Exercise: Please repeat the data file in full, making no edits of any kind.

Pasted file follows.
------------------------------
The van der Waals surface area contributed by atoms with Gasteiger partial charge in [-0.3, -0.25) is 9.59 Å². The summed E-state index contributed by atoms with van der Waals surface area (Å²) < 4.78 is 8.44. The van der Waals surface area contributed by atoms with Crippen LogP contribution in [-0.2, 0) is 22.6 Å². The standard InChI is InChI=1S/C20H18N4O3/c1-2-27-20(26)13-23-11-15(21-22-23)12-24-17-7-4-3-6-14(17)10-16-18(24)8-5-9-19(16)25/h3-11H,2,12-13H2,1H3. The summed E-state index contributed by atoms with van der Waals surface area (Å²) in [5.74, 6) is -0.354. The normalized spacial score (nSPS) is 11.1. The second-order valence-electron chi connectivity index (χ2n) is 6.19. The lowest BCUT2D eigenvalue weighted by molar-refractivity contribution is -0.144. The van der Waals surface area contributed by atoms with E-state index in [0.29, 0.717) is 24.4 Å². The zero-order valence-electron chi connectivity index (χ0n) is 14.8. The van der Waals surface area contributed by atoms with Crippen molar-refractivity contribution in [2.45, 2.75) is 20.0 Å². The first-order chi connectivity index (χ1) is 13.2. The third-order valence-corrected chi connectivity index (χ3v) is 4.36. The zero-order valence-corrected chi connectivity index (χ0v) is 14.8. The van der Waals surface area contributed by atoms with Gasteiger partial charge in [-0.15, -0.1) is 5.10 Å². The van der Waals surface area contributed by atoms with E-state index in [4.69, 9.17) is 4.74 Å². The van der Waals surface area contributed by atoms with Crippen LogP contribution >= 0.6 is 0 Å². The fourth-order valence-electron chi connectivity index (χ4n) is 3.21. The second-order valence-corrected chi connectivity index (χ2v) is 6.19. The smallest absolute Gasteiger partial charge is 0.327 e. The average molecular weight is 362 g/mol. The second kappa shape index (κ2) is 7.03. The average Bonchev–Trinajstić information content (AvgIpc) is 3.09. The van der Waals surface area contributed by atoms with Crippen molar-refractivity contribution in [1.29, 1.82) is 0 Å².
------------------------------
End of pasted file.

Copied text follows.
The van der Waals surface area contributed by atoms with Gasteiger partial charge in [-0.3, -0.25) is 9.59 Å². The summed E-state index contributed by atoms with van der Waals surface area (Å²) < 4.78 is 8.44. The van der Waals surface area contributed by atoms with Crippen LogP contribution in [-0.2, 0) is 22.6 Å². The standard InChI is InChI=1S/C20H18N4O3/c1-2-27-20(26)13-23-11-15(21-22-23)12-24-17-7-4-3-6-14(17)10-16-18(24)8-5-9-19(16)25/h3-11H,2,12-13H2,1H3. The summed E-state index contributed by atoms with van der Waals surface area (Å²) in [5.74, 6) is -0.354. The normalized spacial score (nSPS) is 11.1. The second-order valence-electron chi connectivity index (χ2n) is 6.19. The lowest BCUT2D eigenvalue weighted by molar-refractivity contribution is -0.144. The van der Waals surface area contributed by atoms with E-state index in [0.29, 0.717) is 24.4 Å². The zero-order valence-electron chi connectivity index (χ0n) is 14.8. The van der Waals surface area contributed by atoms with Crippen molar-refractivity contribution in [2.45, 2.75) is 20.0 Å². The first-order chi connectivity index (χ1) is 13.2. The third-order valence-corrected chi connectivity index (χ3v) is 4.36. The zero-order valence-corrected chi connectivity index (χ0v) is 14.8. The van der Waals surface area contributed by atoms with Gasteiger partial charge in [-0.15, -0.1) is 5.10 Å². The van der Waals surface area contributed by atoms with E-state index in [4.69, 9.17) is 4.74 Å². The van der Waals surface area contributed by atoms with Crippen LogP contribution >= 0.6 is 0 Å². The fourth-order valence-electron chi connectivity index (χ4n) is 3.21. The second-order valence-corrected chi connectivity index (χ2v) is 6.19. The smallest absolute Gasteiger partial charge is 0.327 e. The average molecular weight is 362 g/mol. The second kappa shape index (κ2) is 7.03. The average Bonchev–Trinajstić information content (AvgIpc) is 3.09. The van der Waals surface area contributed by atoms with Crippen molar-refractivity contribution in [1.29, 1.82) is 0 Å².